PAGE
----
That said, the rest of the collection is illustrated by Adam Kubert and he’s no slouch when it comes to superhero action. He also proves to be able enough to handle everything Hickman throws at him in the following three issues from a tussle with A.I.M. and weird biologics in the Savage Land, to a planetary conflict involving the Shi’ar, and a sit-down between Shang-Chi and Captain Universe involving pie. It’s strong work, but not quite up to the standard Opena sets with the first half.
The second half of the volume also dials back the pace somewhat as it consists of three stand-alone stories spotlighting new Avengers members Hyperion, Smasher and Captain Universe. I know that Hyperion’s a member of the “Squadron Supreme,” a superhero team from another universe meant to be an ersatz Justice League for the Marvel Universe, with the character as a Superman analogue. What I don’t know is what version of the team he’s supposed to represent, but Hickman fills us in on his basic backstory and mindset so that it’s not too much of an issue. I’ll also admit that I liked the last scene he had with the new lifeforms in the Savage Land (particularly after I translated the one word they were saying to him upon their emergence) and I’m interested in seeing where that goes.
I can imagine a lot of people having a similar problem with Smasher, if they haven’t read Grant Morrison’s “New X-Men.” In her issue, we find out that Isabel Kane, a rancher with an interest in astronomy found a piece of the former Smasher’s armor in her ranch’s cornfield and put it on later when it asked her to. (Because that’s how people roll in the Marvel Universe.) This not only leads her outer space and the Shi’ar empire, but also to the Avengers and “no more cages.” The outer space scenes and fighting are, as mentioned above, great to look at and Hickman keeps the whole story grounded through Izzy’s relationship with her grandfather.
The last issue is the most eclectic and low key of the bunch, as it centers on Shang-Chi’s efforts to find out what Captain Universe’s deal is. Using pie. We also see Spider-Man being extraordinarily dickish to Cannonball and Sunspot, as well as Ex Nihilo’s Adam. If you think that seems out of character for him, well… there’s a reason for that. Even though there’s no real action in this issue, there’s plenty of suspense as Shang-Chi slowly unravels the mysteries of Captain Universe’s newest host while the universe herself set up the main story for the next volume.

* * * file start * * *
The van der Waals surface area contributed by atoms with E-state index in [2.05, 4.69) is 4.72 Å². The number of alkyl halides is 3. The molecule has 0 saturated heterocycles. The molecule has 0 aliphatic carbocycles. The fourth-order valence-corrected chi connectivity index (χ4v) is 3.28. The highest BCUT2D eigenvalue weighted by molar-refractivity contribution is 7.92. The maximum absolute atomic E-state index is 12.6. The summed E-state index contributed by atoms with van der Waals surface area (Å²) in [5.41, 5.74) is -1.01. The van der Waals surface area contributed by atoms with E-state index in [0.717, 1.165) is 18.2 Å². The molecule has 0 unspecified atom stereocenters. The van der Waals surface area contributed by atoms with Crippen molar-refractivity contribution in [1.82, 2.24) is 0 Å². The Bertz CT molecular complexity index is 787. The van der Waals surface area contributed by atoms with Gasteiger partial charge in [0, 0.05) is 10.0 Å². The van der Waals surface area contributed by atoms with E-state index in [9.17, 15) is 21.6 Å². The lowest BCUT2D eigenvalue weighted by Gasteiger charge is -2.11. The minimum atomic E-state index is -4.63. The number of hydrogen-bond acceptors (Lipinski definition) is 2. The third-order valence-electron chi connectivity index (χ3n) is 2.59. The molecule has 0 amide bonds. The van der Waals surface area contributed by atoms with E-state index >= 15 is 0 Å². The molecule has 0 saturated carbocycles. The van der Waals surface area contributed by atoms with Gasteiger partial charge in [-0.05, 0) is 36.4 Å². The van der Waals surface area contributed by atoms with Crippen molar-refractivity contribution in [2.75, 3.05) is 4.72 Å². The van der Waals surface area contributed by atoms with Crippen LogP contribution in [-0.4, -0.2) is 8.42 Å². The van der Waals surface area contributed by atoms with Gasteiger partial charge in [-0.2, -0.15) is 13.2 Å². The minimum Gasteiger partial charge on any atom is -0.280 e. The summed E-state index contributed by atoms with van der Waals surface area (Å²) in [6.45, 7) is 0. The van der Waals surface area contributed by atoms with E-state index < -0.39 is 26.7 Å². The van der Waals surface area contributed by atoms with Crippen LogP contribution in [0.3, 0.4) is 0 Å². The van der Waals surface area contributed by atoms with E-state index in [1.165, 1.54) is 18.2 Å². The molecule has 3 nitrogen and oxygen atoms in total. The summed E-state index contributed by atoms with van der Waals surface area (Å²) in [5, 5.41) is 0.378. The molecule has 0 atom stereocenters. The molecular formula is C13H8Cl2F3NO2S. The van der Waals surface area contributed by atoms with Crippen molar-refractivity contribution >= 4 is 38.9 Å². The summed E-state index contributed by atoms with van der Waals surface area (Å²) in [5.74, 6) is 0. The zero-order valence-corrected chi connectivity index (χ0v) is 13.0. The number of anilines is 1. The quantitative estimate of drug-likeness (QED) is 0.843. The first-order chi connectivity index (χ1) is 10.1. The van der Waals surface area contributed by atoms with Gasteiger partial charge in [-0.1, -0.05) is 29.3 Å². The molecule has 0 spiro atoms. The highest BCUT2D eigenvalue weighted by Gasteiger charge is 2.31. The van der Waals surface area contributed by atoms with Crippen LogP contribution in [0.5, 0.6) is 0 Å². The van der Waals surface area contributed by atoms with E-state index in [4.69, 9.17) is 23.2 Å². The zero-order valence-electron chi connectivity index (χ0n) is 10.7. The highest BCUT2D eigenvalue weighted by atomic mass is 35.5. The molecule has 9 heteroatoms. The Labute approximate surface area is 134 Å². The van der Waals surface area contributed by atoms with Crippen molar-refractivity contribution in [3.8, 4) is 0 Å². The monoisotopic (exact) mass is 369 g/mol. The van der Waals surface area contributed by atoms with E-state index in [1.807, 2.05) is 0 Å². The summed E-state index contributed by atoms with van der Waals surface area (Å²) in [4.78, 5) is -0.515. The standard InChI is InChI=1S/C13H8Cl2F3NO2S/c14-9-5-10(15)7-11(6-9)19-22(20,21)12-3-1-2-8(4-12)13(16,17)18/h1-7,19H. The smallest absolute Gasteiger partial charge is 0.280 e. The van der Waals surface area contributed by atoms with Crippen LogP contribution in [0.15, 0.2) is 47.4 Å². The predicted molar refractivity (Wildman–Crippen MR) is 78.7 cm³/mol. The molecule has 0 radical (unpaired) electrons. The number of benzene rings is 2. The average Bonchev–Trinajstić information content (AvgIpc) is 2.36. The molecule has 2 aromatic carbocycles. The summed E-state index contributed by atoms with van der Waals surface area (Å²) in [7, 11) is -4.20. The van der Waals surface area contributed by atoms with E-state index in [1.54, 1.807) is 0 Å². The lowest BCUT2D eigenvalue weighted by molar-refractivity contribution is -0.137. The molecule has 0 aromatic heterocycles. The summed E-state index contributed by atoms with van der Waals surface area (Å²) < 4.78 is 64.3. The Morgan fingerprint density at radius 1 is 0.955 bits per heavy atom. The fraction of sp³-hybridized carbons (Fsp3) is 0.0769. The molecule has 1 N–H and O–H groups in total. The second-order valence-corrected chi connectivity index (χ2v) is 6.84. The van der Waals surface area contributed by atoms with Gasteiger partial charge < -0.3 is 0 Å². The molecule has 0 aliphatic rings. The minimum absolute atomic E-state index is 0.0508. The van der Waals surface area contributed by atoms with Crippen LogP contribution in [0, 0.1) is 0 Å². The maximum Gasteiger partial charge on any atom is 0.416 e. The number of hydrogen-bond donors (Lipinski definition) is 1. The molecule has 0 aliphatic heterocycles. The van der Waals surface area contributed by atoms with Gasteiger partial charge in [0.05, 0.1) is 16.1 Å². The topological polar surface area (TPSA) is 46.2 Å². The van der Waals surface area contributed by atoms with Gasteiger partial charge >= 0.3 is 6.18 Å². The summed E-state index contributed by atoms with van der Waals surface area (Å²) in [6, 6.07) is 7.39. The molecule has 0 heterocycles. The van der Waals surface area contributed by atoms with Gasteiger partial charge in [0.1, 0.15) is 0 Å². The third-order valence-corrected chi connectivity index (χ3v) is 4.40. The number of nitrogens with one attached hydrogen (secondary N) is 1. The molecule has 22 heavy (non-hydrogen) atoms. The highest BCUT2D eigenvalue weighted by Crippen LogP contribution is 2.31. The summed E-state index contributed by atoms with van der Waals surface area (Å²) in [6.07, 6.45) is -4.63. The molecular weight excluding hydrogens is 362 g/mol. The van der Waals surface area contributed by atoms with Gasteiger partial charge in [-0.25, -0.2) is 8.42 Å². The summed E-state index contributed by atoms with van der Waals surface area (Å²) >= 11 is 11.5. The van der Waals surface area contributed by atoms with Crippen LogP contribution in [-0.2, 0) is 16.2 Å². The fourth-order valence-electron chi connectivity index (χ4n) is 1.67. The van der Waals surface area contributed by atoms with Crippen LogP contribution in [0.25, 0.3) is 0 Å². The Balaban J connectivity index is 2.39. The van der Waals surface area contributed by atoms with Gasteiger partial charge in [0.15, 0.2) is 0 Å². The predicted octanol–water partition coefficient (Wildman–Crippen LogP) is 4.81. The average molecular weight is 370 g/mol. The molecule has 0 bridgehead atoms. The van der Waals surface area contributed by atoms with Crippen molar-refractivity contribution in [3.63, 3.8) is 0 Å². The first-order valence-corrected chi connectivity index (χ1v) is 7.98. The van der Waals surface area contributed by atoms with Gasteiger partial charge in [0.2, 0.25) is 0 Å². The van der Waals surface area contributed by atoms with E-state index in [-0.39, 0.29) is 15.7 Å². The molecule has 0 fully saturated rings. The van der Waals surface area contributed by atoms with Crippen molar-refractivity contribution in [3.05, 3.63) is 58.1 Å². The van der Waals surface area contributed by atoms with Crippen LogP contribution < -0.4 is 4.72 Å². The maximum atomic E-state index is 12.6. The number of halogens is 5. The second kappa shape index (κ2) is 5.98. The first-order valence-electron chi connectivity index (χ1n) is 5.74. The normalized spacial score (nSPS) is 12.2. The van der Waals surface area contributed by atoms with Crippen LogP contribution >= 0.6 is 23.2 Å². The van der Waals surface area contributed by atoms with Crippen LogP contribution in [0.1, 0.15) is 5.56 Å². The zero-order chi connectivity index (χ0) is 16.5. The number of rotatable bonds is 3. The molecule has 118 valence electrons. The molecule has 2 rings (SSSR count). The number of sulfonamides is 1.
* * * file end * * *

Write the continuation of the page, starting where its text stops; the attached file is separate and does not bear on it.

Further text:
Of course there’s more going on here than just the stories being told here. Hickman is behind Marvel’s latest crossover event, “Infinity,” which springs directly out of his work with this title and “New Avengers” (which I’ll be talking about tomorrow). There’s lots of foreshadowing here, from the opening prologue, to A.I.M.’s plotting, the “attack” on the Shi’ar Empire, and Captain Universe’s constant proclamations that the universe is broken and dying. What does it all mean? I’m guessing that’s going to be the payoff for the crossover. Given his work on the long-term planning for “Fantastic Four, I’m willing to trust the writer that this is all going to be worth it in the end. Those of you not on board with the writer’s work are encouraged to take a retrospective look at everything once the crossover is over.
Now I’m willing to bet that some of you are wondering just why I’m reviewing this volume now. After all, I’m talking about the hardcover edition and you all know that I hate the way Marvel puts just about everything in this edition first. I’ve got an easy answer for you: I found this in one of the half-off bins at Comic-Con. That I’d be paying less for this than the paperback edition when it arrived on Amazon was a powerful incentive to pick it up. I’m glad I did as this turned out to be quite entertaining for what it was. Is it worth paying full price for? Ask yourself how much of an “Avengers” or Hickman fan you are and how involved you are in following the ongoing narrative of the Marvel Universe. If the answer to any of these is “very,” then I’d say yes.